You obviously need to locate the device with the ip address of the source/target private address, and find out what the user was doing at the time stated in the report. Easy to do if the ip addresses are all static, harder to do if they are dynamic addresses. If they are dynamic, then providing the time they are valid is more than a few days, you could interigate the dhcp router for their mac addresses, and watch the traffic for a few days to see if there is a pattern. I have to agree with celtic, it doesn't necessarily mean a dos attack, it could simple be an acl rule that is blocking the traffic as celtic suggested. If it is bothering you, you should investigate further. The time spent won't be wasted as it will give you a more in-depth view of you internal network. Dave
    4,625 pointsBadges:
    report
  • petkoa
    Hi, I'd be mostly worried about the first hit: TCP Packet - Source:144.120.8.89,39341 Destination:192.168.1.1,25 - [DOS] You should never get on your outer interface packets to private destination 192.168.1.1, unless there is misconfigured router in your nearest proximity, that means yours or your ISP router... Considering the second and third hits, I will agree with Celtic - they are probably not a problem at all. Good luck, Petko
    3,120 pointsBadges:
    report
  • Chippy088
    Doesn't the line TCP Packet - Source:144.120.8.89,39341 Destination:192.168.1.1,25 - [DOS] indicate that the Source:144.120.8.89,39341 has an address translation (39341) session originated from the private address?
    4,625 pointsBadges:
    report
  • petkoa
    Hi, Dave I don't see why using port 39341 means that an address-translation session is initiated. I'd rather suppose an address translation in the second line: TCP Packet - Source:210.7.0.36,3473 Destination:210.7.12.23,135 - [DOS] where some private IP from one subnet is routed through a NATting device to a second subnet in the same organization, and because port 135 is a "well-known hacking port", whatever it means, the firewall is stopping the packet. Well, if these records are caught on the internal interface of the firewall, then there is a second explanation - somebody took a laptop with a static primary network configuration (144.120.8.89) into the LAN with private range IPs - but then nameserver and gateway settings should not work. Or the third one (really a more probable variant of the 2nd) - they have a "mixture" of private and public IPs on the same LAN, private using NAT and public using routing - pretty bad idea, but happens. In this case they should re-configure the firewall to allow these connections and not to complain about them. BR, Petko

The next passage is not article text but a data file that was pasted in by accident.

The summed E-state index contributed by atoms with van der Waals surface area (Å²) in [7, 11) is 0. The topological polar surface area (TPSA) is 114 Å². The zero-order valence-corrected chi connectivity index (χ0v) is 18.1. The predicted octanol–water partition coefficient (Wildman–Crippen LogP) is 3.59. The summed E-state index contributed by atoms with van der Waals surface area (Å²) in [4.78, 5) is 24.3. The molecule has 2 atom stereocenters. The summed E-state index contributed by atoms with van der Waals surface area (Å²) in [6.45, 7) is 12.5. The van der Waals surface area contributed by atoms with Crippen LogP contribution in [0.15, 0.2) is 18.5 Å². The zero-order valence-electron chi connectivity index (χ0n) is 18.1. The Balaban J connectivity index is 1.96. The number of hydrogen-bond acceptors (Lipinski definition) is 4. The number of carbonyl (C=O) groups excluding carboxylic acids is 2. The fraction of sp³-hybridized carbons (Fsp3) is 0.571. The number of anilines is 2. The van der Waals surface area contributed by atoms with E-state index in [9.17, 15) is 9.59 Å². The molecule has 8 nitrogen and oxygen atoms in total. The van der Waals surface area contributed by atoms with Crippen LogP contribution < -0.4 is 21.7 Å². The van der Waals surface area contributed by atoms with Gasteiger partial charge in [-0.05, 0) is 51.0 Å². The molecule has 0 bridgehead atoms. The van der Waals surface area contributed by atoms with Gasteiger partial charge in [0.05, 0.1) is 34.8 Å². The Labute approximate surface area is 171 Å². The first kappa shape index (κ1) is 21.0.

3,120 pointsBadges:
    report
  • Creativenutt
    i didn't get a word of whatever you all have discussed though i am facing the same problem.
    10 pointsBadges:
    report
  • petkoa
    Hi, Creative... The bottom line, as I see it, is that probably no one is attacking Wanz' firewall. Just some "false-positives", you have lot of them on any firewall / IDS, however low sensitivity you set. At least all the time you will have some late responce packets, which will miss the period during which a firewall is keeping there connection open and waiting... BR, Petko
    3,120 pointsBadges:
    report

Forgot Password

No problem! Submit your e-mail address below. We'll send you an e-mail containing your password.

Your password has been sent to:

To follow this tag...

There was an error processing your information. Please try again later.

REGISTER or login:

Forgot Password?
By submitting you agree to receive email from TechTarget and its partners. If you reside outside of the United States, you consent to having your personal data transferred to and processed in the United States. Privacy

Thanks! We'll email you when relevant content is added and updated.

Following